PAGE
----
US major American Airlines is to introduce a second weekly rotation on its existing flight between Miami and Fort-de-France from November 27, 2013 to March 26, 2014. The frequency growth will follow just six months after the carrier inaugurated services on the route in April 2013, the first scheduled non-stop link to Martinique from the US mainland in five years. The new service will be operated using a Boeing 737-800 configured with 16 Business Class and 134 Economy seats.
"This expansion showcases American Airlines' commitment to Martinique as a tourist destination," said Mrs. Karine Roy-Camille, Commissioner of the Martinique Tourism Authority. "Martinique is more than ready to welcome American travelers during the winter season and beyond. With this additional flight and better air service, the island of flowers can become a top Caribbean destination for visitors coming from the United States."
American Airlines previously had an offering to Martinique through its American Eagle regional partner providing daily flights between Fort-de-France’s Aimé Césaire International Airport and San Juan in Puerto Rico, but this route closed at the end of March this year. According to schedule data, the last scheduled flights to the US were operated by Delta Air Lines with a weekly rotation between Fort-de-France and Hartsfield-Jackson Atlanta International Airport from December 2006 to April 2008.
Looking back into the 1980s and 1990s there were regular links to Fort-de-France from Miami. Air France provided links to Martinique from a regional hub at Miami International Airport between October 1988 and September 1992 and then again between April 1996 and March 1998. Before that Air Guadeloupe offered flights between December 1992 and March 1993, while Eastern Airlines served the route between April 1984 and December 1985. American Airlines also served the island from New York during the 1980s with Douglas DC-10 and later Boeing 727 services from JFK International Airport up until 1987.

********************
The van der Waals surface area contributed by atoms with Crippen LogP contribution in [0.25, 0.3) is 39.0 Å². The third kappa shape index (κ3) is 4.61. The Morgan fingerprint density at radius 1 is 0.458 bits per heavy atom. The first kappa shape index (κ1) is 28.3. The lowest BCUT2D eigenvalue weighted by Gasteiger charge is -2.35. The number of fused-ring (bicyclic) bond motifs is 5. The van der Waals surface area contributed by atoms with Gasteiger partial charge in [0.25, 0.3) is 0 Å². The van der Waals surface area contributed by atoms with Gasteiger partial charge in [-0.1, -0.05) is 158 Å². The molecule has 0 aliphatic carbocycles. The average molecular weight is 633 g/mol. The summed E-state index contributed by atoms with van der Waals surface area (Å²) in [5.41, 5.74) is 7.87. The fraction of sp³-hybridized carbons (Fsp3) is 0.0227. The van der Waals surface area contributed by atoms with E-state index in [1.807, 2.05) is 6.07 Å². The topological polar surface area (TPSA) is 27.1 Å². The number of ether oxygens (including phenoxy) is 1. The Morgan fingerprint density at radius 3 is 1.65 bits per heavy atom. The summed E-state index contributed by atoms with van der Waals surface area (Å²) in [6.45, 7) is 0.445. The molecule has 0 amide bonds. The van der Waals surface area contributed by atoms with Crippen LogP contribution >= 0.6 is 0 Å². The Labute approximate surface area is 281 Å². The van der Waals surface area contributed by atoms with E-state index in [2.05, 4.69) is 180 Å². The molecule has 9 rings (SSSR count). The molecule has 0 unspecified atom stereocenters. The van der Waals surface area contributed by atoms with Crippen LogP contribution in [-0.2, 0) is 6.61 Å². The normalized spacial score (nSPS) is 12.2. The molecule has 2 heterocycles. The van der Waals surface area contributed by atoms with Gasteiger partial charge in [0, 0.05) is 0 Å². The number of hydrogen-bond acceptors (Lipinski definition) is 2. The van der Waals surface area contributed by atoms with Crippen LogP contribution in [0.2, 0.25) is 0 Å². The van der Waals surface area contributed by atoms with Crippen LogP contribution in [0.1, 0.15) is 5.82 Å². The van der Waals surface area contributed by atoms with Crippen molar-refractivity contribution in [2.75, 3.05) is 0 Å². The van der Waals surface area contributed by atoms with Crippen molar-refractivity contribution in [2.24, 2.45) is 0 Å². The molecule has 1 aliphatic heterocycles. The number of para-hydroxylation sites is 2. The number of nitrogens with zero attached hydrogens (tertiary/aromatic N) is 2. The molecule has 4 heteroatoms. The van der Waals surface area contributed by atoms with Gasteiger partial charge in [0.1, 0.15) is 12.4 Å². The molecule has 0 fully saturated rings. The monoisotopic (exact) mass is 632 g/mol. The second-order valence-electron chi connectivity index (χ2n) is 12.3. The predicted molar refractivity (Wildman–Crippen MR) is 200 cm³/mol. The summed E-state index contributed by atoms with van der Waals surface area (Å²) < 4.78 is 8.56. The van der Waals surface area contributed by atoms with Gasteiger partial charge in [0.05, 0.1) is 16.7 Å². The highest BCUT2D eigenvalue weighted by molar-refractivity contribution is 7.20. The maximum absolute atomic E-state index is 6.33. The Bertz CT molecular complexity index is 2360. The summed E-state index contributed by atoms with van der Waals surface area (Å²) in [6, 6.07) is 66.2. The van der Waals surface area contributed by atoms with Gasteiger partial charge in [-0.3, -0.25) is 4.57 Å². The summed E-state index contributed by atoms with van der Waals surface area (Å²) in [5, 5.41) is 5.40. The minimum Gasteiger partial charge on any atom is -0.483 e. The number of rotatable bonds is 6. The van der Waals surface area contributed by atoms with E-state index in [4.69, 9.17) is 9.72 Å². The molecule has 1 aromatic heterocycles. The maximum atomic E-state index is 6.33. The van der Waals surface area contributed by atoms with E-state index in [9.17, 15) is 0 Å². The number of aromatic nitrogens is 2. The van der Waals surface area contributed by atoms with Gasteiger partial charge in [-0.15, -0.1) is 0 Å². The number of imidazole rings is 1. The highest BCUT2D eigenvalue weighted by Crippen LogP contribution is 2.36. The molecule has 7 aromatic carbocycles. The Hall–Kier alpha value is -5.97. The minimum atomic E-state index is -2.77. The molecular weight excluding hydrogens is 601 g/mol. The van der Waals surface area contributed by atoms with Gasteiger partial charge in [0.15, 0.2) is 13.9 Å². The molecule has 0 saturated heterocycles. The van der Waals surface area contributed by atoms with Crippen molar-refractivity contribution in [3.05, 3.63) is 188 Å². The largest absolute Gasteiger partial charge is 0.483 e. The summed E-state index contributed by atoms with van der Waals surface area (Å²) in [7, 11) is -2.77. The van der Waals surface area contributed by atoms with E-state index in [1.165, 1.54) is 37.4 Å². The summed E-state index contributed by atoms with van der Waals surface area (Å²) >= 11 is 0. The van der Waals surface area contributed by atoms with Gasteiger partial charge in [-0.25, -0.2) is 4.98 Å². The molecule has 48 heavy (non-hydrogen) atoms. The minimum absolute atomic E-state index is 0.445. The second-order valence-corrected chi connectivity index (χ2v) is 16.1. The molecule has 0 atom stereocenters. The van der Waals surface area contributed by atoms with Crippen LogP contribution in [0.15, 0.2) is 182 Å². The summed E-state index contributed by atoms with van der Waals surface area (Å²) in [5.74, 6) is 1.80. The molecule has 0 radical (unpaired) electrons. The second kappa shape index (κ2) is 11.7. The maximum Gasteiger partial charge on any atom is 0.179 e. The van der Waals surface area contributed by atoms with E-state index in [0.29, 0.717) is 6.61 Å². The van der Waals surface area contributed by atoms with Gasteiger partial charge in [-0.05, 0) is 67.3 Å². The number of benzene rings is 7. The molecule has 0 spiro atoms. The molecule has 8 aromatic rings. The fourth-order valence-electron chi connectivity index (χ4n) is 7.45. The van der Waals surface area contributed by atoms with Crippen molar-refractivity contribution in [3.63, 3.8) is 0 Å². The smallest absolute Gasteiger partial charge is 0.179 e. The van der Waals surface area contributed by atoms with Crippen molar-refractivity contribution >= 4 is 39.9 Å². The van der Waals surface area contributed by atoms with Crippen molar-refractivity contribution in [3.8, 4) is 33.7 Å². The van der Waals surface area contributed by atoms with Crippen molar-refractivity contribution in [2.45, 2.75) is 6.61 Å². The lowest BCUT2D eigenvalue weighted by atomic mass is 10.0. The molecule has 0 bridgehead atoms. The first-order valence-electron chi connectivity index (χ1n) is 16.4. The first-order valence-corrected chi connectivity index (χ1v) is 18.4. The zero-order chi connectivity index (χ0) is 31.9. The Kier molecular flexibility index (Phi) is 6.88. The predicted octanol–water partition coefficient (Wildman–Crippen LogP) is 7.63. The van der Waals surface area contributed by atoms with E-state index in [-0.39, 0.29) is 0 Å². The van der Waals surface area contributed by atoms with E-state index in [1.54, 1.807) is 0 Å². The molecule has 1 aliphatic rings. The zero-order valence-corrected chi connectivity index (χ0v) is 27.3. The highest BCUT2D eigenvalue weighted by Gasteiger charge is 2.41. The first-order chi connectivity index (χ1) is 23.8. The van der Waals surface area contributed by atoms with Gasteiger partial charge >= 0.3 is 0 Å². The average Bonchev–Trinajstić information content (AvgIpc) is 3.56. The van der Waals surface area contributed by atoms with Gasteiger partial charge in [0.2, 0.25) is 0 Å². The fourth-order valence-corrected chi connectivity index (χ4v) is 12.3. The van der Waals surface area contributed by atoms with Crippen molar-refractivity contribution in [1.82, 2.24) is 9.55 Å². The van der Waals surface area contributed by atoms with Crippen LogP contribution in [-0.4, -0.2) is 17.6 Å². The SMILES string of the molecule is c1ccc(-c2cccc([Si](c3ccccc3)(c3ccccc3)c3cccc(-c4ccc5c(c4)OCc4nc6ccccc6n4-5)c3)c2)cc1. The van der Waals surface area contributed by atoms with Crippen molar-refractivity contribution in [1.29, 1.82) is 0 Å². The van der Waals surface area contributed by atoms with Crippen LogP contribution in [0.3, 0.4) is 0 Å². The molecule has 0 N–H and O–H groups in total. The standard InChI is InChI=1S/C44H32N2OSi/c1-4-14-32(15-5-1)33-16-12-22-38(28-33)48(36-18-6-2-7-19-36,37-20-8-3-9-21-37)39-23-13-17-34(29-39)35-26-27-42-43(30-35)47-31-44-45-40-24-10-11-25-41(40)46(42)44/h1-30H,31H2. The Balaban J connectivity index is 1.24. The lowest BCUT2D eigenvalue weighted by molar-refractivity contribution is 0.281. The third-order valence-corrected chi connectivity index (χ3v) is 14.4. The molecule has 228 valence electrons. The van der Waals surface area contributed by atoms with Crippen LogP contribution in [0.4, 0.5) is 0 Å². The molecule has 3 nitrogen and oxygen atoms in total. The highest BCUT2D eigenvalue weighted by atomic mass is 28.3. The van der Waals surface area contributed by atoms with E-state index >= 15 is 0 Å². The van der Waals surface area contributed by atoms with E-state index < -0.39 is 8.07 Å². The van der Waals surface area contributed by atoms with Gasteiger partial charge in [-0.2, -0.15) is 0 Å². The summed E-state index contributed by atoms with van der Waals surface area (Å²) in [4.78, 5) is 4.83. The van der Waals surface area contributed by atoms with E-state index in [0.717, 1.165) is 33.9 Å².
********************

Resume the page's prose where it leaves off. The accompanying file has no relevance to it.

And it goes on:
The island of Martinique is situated in the Lesser Antilles in the eastern Caribbean Sea and is an overseas département of France with a culture culture that blends French and Caribbean influences. It is home to a growing population of approximately 412,000 citizens, up around eight per cent since 2000. The country’s economy has been mainly based on the trade of agricultural products but tourism has taken a more important role as a source of foreign exchange in recent years as sugar production has declined. Small industry now accounts for around eleven per cent of GDP and agriculture around six per cent, mainly due to the trade of bananas to Europe.